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Age-Related Macular Degeneration (AMD)

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What is Age-Related Macular Degeneration (AMD)?

There are many layers of tiny cells present in Macula. As we grow older, these tiny cells do not function adequately. If they do not, then there is high probability of deposits building up in the retina. Also, new blood vessels will grow inside the retina. The new vessels are delicate, and often bleed easily. Under these different conditions, your retina will not function properly. You will have a distorted or blurred vision, and sometimes, no vision. AMD has been identified as a common condition affecting people more than 50 years old. In a few cases, AMD develops slowly, affecting people at a later stage. In other cases, its progression can be evidently faster. When Macula or central portion of your eye deteriorates, the condition is called Macular degeneration. It is medically acknowledged as an incurable eye disease. Under macular degeneration, an individual will not be able to see properly. In severe cases, the person will suffer total vision loss. When macula is damaged, its functioning process of recording the images and sending a brain signal via the optic nerve suffers.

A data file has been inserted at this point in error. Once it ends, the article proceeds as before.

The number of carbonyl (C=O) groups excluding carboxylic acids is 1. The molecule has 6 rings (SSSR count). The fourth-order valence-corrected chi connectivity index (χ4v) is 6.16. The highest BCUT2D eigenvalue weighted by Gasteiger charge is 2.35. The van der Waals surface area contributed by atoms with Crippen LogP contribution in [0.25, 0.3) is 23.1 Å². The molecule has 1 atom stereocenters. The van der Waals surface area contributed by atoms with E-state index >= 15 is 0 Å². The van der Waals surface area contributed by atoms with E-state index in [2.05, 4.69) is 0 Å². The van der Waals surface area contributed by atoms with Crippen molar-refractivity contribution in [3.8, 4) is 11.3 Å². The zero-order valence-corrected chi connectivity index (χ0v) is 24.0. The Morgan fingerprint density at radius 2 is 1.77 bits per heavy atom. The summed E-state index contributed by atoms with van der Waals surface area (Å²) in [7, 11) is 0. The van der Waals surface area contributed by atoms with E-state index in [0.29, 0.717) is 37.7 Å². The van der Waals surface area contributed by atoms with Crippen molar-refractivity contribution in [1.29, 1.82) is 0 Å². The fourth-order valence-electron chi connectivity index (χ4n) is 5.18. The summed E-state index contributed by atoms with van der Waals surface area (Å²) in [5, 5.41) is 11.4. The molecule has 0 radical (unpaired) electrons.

The prevalence of age-related macular degeneration is increasing in Asia due to increase in life expectancy and rising incidents of diabetes among the younger population. As per the Centre for Eye Research Australia, prevalence of diabetic retinopathy among people ranged between 17% and 22% in India, and 43.1% in rural China in 2012. Age-related eye diseases such as glaucoma, cataract, diabetic retinopathy, and age-related macular degeneration, are the leading causes of visual impairment and blindness in North America. According to the American Academy of Ophthalmology, approximately 22 million Americans aged 40 and above were affected by cataract and 2.3 million Americans were affected by glaucoma in 2011.


Common signs of this disease include:

  • Blurred vision.
  • Need for more light to read.
  • Reduced appreciate of colors.
  • Difficulty in recognizing faces.
  • Spot in your central vision.


People with certain lifestyle habits are more prone to AMD. Some of the most probable causes include: 

  • Smoking.
  • Diabetes.
  • Obesity.
  • Family history.
  • Growing age.


The main risk factors include:

  • Total vision loss.
  • Blurred vision getting stronger over time as there is a blank spot in the centre portion of the eye.
  • Inability to view brighter images.


There are certain steps to reduce the risk of AMD which include:

  • Smoking should be avoided.
  • Introduce spinach, fruits & nuts, fish or fish oil, and carbohydrates in your diet.
  • Keep your BP and cholesterol in check.

How is it diagnosed?

At Medanta, following are the tests used to detect the disease: